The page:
[RLMSyncUser logInWithCredentials:credentials
authServerURL:serverURL
onCompletion:^(RLMSyncUser *user, NSError *error) {
if (user) {
RLMRealmConfiguration *config = [user configuration];
[RLMRealm asyncOpenWithConfiguration:config
callbackQueue:dispatch_get_main_queue()
callback:^(RLMRealm *realm, NSError *error) {
if (realm) {
// ...
}
}];
}
}];

Your Server URL will follow a format like:

Cloud: https://my-cloud-url.us1.cloud.realm.io

Self-hosting: http://127.0.0.1:9080

The default synced Realm is provided via an automatic SyncConfiguration that can be accessed from the logged in SyncUser.

For example, to log in and open the default synced Realm:

SyncCredentials credentials = getCredentials();
String url = getUrl();
SyncUser.login(credentials, url, new SyncUser.Callback<SyncUser>() {
@Override
public void onSuccess(SyncUser user) {
SyncConfiguration config = user.getDefaultConfiguration();
Realm realm = Realm.getInstance(config);
// Use Realm
}
@Override
public void onError(ObjectServerError error) {
// Handle error
}
});

Your Server URL will follow a format like:

Cloud: https://my-cloud-url.us1.cloud.realm.io

Self-hosting: http://127.0.0.1:9080

The default synced Realm is provided via the default configuration which can be accessed from the logged in Realm.Sync.User.

When using query-based sync with Javascript, you are required to pass in a schema for your Realm.

For example, to log in and open the default synced Realm:

Realm.Sync.User.login(server, username, password)
.then((user) => {
let config = user.createConfiguration();
config.schema = [Schema];
Realm.open(config).then((realm) => {
// ...
});
})

Your Server URL will follow a format like:

Cloud: https://my-cloud-url.us1.cloud.realm.io

Self-hosting: http://127.0.0.1:9080

The default synced Realm is provided via an automatic QueryBasedSyncConfiguration, which will use the current logged in user from User.Current and the server URL used to authenticate.

For example, to log in, then asynchronously open the default synced Realm with the current user:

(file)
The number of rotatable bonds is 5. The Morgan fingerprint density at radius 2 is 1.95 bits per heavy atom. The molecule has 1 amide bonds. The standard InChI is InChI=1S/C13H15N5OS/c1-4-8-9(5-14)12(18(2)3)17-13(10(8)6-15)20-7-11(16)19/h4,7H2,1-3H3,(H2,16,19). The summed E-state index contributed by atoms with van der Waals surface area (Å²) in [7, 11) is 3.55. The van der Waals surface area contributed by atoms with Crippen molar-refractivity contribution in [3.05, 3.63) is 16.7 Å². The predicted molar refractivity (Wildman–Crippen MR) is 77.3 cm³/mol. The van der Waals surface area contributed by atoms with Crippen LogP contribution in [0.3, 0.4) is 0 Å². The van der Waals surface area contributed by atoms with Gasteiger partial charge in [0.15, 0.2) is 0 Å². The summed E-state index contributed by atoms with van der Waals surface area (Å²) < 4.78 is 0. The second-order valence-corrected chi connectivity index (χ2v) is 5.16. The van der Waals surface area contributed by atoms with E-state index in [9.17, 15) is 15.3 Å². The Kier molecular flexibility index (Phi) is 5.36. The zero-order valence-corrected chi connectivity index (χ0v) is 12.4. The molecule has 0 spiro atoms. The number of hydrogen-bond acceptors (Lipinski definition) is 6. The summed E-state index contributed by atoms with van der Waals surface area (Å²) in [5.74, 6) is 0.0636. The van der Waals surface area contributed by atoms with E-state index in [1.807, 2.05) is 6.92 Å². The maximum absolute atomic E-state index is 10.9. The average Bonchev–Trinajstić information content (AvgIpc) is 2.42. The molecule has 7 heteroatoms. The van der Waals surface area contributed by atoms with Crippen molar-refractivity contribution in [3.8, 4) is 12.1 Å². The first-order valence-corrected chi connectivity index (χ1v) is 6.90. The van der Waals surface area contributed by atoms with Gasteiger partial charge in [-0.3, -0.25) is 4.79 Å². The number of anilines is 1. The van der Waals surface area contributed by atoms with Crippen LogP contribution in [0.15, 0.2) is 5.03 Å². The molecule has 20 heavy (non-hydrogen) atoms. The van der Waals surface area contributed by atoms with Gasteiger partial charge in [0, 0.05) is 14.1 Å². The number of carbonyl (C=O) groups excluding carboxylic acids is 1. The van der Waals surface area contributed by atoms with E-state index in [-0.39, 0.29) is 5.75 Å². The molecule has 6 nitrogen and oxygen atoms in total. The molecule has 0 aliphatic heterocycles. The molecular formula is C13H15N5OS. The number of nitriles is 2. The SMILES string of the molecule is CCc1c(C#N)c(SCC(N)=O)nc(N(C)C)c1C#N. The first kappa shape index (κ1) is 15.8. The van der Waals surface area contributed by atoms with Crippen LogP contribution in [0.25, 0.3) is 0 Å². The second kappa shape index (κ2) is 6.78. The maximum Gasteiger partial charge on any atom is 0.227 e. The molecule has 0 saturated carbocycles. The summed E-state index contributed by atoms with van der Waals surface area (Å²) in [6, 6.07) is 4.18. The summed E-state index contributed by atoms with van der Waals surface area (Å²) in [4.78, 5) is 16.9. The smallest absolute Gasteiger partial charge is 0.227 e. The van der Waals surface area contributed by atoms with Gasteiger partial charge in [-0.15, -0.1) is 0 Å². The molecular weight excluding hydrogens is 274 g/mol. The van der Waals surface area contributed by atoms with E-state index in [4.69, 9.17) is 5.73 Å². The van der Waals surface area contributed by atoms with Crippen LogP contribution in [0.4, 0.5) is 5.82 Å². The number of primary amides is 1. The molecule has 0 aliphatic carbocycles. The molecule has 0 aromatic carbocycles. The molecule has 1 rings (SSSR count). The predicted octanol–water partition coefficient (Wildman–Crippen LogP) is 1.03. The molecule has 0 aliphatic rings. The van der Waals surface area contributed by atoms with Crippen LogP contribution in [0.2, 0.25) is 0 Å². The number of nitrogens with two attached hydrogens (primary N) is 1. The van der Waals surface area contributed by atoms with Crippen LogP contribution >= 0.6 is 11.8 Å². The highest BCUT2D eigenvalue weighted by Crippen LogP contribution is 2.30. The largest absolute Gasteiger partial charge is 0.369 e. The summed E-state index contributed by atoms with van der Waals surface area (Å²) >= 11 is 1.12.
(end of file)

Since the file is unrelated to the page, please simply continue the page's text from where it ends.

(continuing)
var user = await User.LoginAsync(credentials, serverUrl);
RealmConfiguration.DefaultConfiguration = new QueryBasedSyncConfiguration();
var realm = await Realm.GetInstanceAsync();

If you are working with multiple users, you can pass in the specific user as well:

var user = await User.LoginAsync(credentials, serverUrl);
RealmConfiguration.DefaultConfiguration = new QueryBasedSyncConfiguration(user: user);
var realm = await Realm.GetInstanceAsync();

Your Server URL will follow a format like:

Cloud: https://my-cloud-url.us1.cloud.realm.io

Self-hosting: http://127.0.0.1:9080

Other Synced Realms

With Realm Platform, you are not restricted to only using the default synced Realm. Instead, you can create as many Realms as needed for your application. Prior to Realm Platform 3.0 and the introduction of query-based sync, using multiple Realms was the recommended pattern.

A common use-case for multiple Realms is to isolate data that is user-specific. A hypothetical chat application might use one synchronized Realm for public chats, another synchronized Realm storing user data, yet another synchronized Realm for a "master channel list" that's read-only to non-administrative users, and a local Realm for persisted settings on that device. Realms are lightweight, and your application can be using several at one time. (On mobile platforms, there are some resource constraints, but up to a dozen open at once should be no issue.)

The downside of multiple Realms is that objects in one Realm cannot link to objects in another, nor are cross-Realm queries supported. This means that when designing an application with multiple Realms, you must consider how your data is structured across the Realms and use keys to refer to objects in other Realms.